Angel crowns, more often referred to as death crowns, are an eerie piece of Appalachian folklore. Death crowns are created when a clump of feathers inside of a pillow takes the form of a crown when someone dies after falling asleep on their pillow.
These death crowns are discovered after a family member or friend either hugs the loved one’s pillow or lays down on it. They will notice a hard lump inside the pillow that cannot be smoothed away. Curious they cut the pillow open and find the mysteries feather crown inside. The crowns are neat and extremely tight. All the feather quills point to the center of the crown.
Folklore Says the Feather Crowns are a Sign Their Loved One Went To Heaven
Appalachian folklore says that the death crowns are a sign for the family that their loved one has made it to heaven. Many families have taken great comfort from finding a death crown. Folklore also says that if a living person finds a death crown in their feather pillow they are not meant to have a long life. It is also believed that it is especially fortunate to find a death crown in the pillow of someone considered to be “less than deserving” because that indicates the individual has been absolved of their sins and will be allowed to walk through the pearly gates.
There are some that believe finding a death crown is a sign from the dark side. They think the crowns are evil omens that witches have cast on an individual and they immediately remove the crown and throw it into a fire.
When a feather death crown is found in the pillow of someone who has passed, it is carefully removed from the pillow. Then, Appalachian tradition says the family member must put the crown on display for family and neighbors. In the past, a death crown was shared in the local newspaper as an addition to the person’s obituary. Most families that have found a death crown in their loved one’s pillow store them safely in a box or display them in glass-topped cases. Some people have had glass cases made to display the death crowns.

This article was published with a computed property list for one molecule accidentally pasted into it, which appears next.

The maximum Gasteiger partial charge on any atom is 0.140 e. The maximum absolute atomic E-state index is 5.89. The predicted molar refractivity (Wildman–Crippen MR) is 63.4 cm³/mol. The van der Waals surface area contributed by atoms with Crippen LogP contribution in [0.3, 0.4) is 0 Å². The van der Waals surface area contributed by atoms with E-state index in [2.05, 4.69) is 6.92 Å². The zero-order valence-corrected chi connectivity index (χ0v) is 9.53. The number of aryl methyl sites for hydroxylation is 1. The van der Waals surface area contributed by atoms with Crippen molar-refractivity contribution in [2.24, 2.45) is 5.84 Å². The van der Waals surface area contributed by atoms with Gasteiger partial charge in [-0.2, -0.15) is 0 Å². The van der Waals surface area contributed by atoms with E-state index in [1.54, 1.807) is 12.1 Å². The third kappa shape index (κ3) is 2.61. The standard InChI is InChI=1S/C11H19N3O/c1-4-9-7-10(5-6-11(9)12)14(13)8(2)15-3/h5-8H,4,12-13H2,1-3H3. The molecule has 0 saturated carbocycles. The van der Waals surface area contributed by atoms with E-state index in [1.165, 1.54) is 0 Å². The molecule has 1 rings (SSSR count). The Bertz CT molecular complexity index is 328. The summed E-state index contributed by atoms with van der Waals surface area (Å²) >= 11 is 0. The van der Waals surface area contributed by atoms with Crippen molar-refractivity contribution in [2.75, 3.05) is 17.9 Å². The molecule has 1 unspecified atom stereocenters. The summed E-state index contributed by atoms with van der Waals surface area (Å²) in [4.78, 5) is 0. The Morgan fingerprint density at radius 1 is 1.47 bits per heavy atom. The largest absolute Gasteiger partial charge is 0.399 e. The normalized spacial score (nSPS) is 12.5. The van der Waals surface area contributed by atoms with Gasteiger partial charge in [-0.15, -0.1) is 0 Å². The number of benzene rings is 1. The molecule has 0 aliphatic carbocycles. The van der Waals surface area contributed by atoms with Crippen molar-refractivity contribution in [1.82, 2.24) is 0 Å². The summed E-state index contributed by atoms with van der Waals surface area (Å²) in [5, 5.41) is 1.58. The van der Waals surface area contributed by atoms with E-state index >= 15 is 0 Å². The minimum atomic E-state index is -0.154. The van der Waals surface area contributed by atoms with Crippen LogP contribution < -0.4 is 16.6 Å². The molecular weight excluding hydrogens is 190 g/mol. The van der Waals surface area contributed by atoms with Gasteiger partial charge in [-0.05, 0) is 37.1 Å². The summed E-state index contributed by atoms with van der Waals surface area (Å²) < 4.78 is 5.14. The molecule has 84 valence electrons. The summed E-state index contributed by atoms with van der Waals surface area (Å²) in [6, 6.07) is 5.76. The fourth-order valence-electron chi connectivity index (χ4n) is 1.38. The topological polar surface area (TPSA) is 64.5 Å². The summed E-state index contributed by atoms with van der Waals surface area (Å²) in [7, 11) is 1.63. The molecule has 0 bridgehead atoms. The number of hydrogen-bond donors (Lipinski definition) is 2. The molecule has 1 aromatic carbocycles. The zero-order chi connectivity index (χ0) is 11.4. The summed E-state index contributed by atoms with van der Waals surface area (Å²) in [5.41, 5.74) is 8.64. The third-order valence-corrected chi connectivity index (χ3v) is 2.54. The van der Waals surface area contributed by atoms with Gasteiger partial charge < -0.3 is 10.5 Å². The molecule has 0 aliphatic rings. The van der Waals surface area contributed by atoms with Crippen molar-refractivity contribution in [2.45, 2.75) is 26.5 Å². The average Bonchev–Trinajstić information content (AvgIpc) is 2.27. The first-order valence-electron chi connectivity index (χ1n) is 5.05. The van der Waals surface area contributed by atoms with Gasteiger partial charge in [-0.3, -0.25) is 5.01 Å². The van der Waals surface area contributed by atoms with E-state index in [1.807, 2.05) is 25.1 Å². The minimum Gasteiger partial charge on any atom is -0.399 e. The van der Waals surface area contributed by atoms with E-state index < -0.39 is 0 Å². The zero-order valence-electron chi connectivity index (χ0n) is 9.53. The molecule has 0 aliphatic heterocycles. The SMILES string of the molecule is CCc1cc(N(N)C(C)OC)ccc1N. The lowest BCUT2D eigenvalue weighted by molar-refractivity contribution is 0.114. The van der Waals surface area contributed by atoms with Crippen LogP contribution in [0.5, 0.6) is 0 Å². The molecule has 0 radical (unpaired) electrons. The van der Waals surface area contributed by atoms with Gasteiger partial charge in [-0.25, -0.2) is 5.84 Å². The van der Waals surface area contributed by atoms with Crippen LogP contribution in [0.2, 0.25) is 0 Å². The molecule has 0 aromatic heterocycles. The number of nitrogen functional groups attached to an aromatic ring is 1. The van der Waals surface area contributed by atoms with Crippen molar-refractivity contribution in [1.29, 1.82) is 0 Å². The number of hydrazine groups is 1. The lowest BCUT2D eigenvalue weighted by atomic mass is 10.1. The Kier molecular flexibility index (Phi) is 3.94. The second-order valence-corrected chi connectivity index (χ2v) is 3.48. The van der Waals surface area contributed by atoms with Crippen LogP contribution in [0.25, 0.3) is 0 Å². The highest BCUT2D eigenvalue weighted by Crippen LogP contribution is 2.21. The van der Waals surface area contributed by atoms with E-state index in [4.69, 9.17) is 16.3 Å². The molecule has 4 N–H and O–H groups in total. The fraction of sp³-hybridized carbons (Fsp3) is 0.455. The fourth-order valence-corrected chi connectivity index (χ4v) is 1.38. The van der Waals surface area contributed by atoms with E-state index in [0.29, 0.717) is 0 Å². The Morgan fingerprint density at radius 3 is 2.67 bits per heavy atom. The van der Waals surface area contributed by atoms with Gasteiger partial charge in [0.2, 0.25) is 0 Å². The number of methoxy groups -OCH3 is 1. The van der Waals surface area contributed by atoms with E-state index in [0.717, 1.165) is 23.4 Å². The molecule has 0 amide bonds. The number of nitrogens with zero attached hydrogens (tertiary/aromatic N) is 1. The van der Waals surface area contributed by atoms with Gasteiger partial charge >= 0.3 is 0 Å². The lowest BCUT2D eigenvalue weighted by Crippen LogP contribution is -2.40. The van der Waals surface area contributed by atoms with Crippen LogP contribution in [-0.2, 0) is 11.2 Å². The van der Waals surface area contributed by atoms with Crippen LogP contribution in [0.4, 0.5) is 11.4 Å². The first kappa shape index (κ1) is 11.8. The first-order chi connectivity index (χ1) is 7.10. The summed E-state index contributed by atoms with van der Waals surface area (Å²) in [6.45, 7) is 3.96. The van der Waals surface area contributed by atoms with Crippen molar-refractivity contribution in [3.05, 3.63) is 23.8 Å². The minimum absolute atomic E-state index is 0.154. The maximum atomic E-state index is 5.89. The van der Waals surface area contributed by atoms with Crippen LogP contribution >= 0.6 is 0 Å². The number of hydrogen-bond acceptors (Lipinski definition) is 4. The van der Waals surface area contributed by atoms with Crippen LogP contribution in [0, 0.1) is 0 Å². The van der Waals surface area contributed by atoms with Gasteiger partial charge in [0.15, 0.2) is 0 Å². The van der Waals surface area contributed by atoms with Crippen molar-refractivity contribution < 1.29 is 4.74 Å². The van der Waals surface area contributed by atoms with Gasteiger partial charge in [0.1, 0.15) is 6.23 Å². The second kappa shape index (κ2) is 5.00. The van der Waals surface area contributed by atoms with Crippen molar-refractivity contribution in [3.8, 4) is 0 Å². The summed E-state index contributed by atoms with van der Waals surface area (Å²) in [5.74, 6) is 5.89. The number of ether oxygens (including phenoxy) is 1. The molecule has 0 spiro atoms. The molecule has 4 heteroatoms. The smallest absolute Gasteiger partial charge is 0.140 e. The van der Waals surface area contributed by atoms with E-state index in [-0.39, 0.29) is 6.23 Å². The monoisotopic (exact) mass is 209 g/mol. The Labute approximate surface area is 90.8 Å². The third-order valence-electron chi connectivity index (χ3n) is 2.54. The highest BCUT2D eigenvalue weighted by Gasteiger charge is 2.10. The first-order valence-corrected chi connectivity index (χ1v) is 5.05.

West Virginia Woman has Four Death Crowns Passed Down Through the Generations
Vera Taylor of Charleston, West Virginia has four death crowns that belonged to members of her family. She shared that “I inherited an old trunk from my dad. There were four inside the trunk. I guess they were pretty old because he didn’t know whose pillows they came from. He inherited the trunk from his mother who passed away in 1947. Dad had always told me that the person that died on the pillow went to heaven.”
Feather Crowns Displayed at Museum
The Museum of Appalachia has death crowns on display. The museum is located in Norris, Tennessee, just 20 miles north of Knoxville. They are a living history museum that replicates the pioneer and early 20th-century period of the Southern Appalachian region of the United States.
Some people believe that this phenomenon is caused by an electrical charge that leaves the body at the time of death. Others think that death crowns are miracles. We may never know the truth about death crowns, but there is no doubt that they are a strange addition to Appalachian folklore.